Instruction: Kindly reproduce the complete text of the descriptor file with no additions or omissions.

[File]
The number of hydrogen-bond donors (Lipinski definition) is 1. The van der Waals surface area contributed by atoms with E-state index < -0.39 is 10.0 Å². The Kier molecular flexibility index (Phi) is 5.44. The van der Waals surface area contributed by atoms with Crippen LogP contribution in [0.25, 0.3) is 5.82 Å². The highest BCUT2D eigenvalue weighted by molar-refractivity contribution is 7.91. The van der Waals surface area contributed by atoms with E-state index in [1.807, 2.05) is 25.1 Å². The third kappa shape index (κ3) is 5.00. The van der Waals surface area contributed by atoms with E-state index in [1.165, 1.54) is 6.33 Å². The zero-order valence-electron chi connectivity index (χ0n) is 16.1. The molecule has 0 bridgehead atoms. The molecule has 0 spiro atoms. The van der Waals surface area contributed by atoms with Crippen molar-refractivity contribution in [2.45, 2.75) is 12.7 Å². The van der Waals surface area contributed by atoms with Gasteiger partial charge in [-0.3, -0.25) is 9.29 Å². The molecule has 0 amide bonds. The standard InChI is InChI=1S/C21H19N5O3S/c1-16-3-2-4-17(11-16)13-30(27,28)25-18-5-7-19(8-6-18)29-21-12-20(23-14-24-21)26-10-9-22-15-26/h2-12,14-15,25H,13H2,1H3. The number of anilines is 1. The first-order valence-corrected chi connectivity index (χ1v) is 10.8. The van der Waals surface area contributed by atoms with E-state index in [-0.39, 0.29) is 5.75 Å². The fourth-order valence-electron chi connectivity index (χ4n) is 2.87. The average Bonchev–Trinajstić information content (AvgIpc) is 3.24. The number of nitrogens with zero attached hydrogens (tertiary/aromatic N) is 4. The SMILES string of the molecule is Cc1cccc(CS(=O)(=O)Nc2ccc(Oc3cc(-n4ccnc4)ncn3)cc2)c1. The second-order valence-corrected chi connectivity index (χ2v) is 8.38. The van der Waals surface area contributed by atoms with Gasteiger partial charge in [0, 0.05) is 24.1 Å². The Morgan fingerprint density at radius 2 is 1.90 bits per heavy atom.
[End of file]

The number of hydrogen-bond donors (Lipinski definition) is 1. The van der Waals surface area contributed by atoms with E-state index < -0.39 is 10.0 Å². The Kier molecular flexibility index (Phi) is 5.44. The van der Waals surface area contributed by atoms with Crippen LogP contribution in [0.25, 0.3) is 5.82 Å². The highest BCUT2D eigenvalue weighted by molar-refractivity contribution is 7.91. The van der Waals surface area contributed by atoms with E-state index in [1.807, 2.05) is 25.1 Å². The third kappa shape index (κ3) is 5.00. The van der Waals surface area contributed by atoms with E-state index in [1.165, 1.54) is 6.33 Å². The zero-order valence-electron chi connectivity index (χ0n) is 16.1. The molecule has 0 bridgehead atoms. The molecule has 0 spiro atoms. The van der Waals surface area contributed by atoms with Crippen molar-refractivity contribution in [2.45, 2.75) is 12.7 Å². The van der Waals surface area contributed by atoms with Gasteiger partial charge in [-0.3, -0.25) is 9.29 Å². The molecule has 0 amide bonds. The standard InChI is InChI=1S/C21H19N5O3S/c1-16-3-2-4-17(11-16)13-30(27,28)25-18-5-7-19(8-6-18)29-21-12-20(23-14-24-21)26-10-9-22-15-26/h2-12,14-15,25H,13H2,1H3. The number of anilines is 1. The first-order valence-corrected chi connectivity index (χ1v) is 10.8. The van der Waals surface area contributed by atoms with E-state index in [-0.39, 0.29) is 5.75 Å². The fourth-order valence-electron chi connectivity index (χ4n) is 2.87. The average Bonchev–Trinajstić information content (AvgIpc) is 3.24. The number of nitrogens with zero attached hydrogens (tertiary/aromatic N) is 4. The SMILES string of the molecule is Cc1cccc(CS(=O)(=O)Nc2ccc(Oc3cc(-n4ccnc4)ncn3)cc2)c1. The second-order valence-corrected chi connectivity index (χ2v) is 8.38. The van der Waals surface area contributed by atoms with Gasteiger partial charge in [0, 0.05) is 24.1 Å². The Morgan fingerprint density at radius 2 is 1.90 bits per heavy atom.